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Do you monitor revenue from view-thrus?
When a users doesn't click on the banner but goes to the site and orders

10+ Year Member

Msg#: 3671693 posted 12:29 am on Jun 11, 2008 (gmt 0)

Attributing sales to view-thrus is a new concept and hard to accept sometimes. I have learned to accept it after running several campaigns and seeing that new customers are seeing the banners, NOT CLICKING, but still coming to the site and ordering.

I just don't know what percentage of sales to attribute to the view-thru. I do receive a report with all orders places by users that saw our banners (maybe they didn't see, but it was loaded on a page they were browsing). But you know, there is no way to see which ones actually saw it and were influenced by it.

I am wanting to use a 40% rule. Atribute 40% of those orders to the banner view-thru.

What do you think? Do you have any experience to share in relation to that?

I really appreciate



WebmasterWorld Senior Member caveman us a WebmasterWorld Top Contributor of All Time 10+ Year Member

Msg#: 3671693 posted 8:23 pm on Jun 13, 2008 (gmt 0)

It's a decades old concept in other marketing/media channels, but for some reason some people have difficulty relating it to the Web. If exposure to advertising messages of all kinds did not work in ways other than just "real time" ... there would be no such thing as brand/image advertising on TV.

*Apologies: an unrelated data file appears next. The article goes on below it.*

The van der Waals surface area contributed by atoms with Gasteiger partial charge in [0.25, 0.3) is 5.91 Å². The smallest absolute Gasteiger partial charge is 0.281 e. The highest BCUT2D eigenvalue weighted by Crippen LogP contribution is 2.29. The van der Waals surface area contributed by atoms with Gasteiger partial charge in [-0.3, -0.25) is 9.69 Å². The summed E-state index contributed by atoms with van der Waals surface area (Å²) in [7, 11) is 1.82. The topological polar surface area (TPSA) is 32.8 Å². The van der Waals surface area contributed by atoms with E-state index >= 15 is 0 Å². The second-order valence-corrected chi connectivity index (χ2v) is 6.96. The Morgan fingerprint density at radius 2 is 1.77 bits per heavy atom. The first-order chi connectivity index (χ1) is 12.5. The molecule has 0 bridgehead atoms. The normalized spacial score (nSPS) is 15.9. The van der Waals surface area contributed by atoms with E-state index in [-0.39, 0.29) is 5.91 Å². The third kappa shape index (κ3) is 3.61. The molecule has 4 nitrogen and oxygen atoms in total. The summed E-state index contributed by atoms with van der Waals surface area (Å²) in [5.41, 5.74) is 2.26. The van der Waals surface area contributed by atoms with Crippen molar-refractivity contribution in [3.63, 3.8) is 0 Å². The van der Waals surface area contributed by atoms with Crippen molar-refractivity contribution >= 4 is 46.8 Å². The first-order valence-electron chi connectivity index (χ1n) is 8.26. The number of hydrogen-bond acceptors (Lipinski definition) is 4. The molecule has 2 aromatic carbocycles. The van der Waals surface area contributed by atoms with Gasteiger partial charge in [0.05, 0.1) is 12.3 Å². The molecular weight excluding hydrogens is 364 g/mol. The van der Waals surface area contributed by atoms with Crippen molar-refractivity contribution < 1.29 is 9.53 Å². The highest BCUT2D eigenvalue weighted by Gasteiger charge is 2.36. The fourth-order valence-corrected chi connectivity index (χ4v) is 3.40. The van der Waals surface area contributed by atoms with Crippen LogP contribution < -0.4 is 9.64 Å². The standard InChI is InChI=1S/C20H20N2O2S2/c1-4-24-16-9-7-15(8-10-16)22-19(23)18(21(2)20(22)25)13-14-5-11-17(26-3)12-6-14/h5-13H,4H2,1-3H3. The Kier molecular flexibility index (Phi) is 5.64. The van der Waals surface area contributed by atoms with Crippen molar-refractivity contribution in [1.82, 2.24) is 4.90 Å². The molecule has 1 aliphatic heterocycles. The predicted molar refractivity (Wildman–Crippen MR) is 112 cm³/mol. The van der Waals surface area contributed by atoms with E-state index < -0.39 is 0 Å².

Same applies to the Web as to every other marketing category, distribution channel, and media vehicle. People collect information, and are influenced, over time, even including post-purchase, when many individuals ironically do more research than they did prior to purchase (contributing to the phenomenon called "buyers remorse").

There is no way to assign a general rule of thumb to your business other than to do the research and try to develop metrics over time that give you a good idea of what works and what doesn't. There may be industry resources that provide clues.

Categories vary wildly in this regard. In autos for example, people use varying combinations across multiple channels (and within channel) to gather information before making decisions on what to purchase and where to purchase it from: advertising across TV/radio/print/Web, visits to car lots, word-of-mouth and so on. Just within the Web, information is gathered from auto sales sites, review sites, forums, ad banners, etc.

In some categories in other words, people research online and buy offline; in some it's the other way around; and in some it's a rather complicated matrix of paths from awaresness to intent to purchase.

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